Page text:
Nonetheless a number of interesting buildings remain intact in Sturry, including St Nicholas parish church, which is predominantly Norman in style, with the oldest parts dating to about 1200. The Manor House, built in 1583, is now the junior school of The King’s School, Canterbury.

My grandmother survived the bombing of Sturry and her oldest brother has many stories to tell of German planes flying over head during the war. While England may be more progressive and socialist than in previous decades, it is still very much a capitalist society, and thrives off innovation and technologies. It should be no surprise then that I get very unnerved when I hear people supporting wars in the middle east, and check points at highways in the US. I find this to be fascism 101 and it is something which makes older generations shudder, especially my grandparents. My grandfather still remembers a V2 rocket flying alongside his fathers car while they were driving home one day, and pulling off onto the side of the road, waiting for the bomb to drop in the distance and explode.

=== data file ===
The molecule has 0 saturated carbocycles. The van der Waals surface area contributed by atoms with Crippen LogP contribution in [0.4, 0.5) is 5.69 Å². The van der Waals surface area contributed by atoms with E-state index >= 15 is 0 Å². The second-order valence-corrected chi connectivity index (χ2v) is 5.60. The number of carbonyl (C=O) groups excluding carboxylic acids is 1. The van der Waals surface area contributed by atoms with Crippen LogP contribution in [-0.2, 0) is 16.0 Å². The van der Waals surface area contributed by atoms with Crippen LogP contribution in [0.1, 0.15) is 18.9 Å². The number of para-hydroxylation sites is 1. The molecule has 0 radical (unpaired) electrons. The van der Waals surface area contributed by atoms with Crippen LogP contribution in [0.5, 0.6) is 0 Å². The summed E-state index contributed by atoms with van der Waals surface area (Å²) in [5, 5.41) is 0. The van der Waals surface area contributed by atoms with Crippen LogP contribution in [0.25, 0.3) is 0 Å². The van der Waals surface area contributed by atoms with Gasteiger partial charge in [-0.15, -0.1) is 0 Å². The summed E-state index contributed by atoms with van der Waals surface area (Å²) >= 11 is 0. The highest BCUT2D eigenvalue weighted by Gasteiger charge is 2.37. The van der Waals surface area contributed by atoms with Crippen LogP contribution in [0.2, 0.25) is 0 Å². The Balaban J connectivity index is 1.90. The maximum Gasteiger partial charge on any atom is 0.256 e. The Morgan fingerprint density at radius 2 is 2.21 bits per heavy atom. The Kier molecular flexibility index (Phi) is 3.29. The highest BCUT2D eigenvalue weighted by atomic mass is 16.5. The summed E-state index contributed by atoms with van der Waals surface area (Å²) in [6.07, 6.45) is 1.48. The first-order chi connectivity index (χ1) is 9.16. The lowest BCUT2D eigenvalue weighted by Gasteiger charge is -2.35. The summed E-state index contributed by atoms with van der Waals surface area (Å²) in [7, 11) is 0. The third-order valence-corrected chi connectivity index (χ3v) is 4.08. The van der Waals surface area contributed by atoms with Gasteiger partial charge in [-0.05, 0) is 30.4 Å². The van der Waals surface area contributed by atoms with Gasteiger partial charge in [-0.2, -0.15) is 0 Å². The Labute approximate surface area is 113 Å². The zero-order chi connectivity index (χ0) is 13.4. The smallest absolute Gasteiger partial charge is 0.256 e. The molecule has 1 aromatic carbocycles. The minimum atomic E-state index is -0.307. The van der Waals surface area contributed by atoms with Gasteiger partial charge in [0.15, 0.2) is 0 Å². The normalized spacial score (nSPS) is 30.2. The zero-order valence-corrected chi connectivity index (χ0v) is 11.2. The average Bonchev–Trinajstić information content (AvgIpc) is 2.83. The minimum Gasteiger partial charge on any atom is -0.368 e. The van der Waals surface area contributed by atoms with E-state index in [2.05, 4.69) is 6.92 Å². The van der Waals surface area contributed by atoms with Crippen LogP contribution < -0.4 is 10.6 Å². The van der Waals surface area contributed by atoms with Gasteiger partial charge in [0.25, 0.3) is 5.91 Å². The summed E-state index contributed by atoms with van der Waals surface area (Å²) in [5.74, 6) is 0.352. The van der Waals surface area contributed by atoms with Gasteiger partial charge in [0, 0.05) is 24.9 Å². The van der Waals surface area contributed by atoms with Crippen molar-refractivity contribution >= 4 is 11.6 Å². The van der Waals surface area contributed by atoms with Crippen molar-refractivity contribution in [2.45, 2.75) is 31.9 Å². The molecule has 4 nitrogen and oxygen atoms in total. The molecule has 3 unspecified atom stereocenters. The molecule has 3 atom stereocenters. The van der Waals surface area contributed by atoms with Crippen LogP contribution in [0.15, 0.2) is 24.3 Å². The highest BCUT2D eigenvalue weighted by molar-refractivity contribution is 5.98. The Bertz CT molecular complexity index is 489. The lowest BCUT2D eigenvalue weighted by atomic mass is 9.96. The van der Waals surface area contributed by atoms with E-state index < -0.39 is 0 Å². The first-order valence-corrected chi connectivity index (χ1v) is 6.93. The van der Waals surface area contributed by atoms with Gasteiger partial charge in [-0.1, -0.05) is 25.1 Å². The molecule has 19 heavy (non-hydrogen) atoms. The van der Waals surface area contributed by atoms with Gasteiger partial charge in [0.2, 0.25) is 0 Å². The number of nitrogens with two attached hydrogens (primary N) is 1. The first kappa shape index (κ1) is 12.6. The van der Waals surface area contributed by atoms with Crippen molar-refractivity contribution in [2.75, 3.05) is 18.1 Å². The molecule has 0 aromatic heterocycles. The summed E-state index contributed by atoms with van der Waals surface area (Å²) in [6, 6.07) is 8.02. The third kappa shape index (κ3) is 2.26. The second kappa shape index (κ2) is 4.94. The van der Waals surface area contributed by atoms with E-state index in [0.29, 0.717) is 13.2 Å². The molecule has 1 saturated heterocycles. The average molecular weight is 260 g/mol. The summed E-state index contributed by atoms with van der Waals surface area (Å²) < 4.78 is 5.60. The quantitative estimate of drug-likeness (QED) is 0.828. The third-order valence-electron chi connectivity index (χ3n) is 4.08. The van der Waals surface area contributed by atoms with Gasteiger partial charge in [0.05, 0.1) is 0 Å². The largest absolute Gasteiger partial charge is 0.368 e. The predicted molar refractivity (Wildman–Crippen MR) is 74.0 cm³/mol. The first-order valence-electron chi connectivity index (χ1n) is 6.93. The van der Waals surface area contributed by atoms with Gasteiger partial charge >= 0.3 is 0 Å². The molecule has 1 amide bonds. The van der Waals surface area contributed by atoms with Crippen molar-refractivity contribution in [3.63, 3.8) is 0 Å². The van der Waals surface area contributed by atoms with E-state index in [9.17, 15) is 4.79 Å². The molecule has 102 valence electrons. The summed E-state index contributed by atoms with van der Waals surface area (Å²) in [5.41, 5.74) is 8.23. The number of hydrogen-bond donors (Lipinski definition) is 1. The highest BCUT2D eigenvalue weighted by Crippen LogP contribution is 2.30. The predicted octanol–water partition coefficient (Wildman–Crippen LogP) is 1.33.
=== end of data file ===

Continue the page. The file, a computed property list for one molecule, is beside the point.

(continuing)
I am feeling very homesick right now because I know that Britain will shake off the stupidity of socialism in good time, and will continue to educate its populace in the traditions of old, while teaching the importance of the sciences, math and good English. I fear that America in reaction to socialism from the left, will careen hard to the right and pick up the same failed philosophies of Adolf Hitler during the 1930’s in response to communism.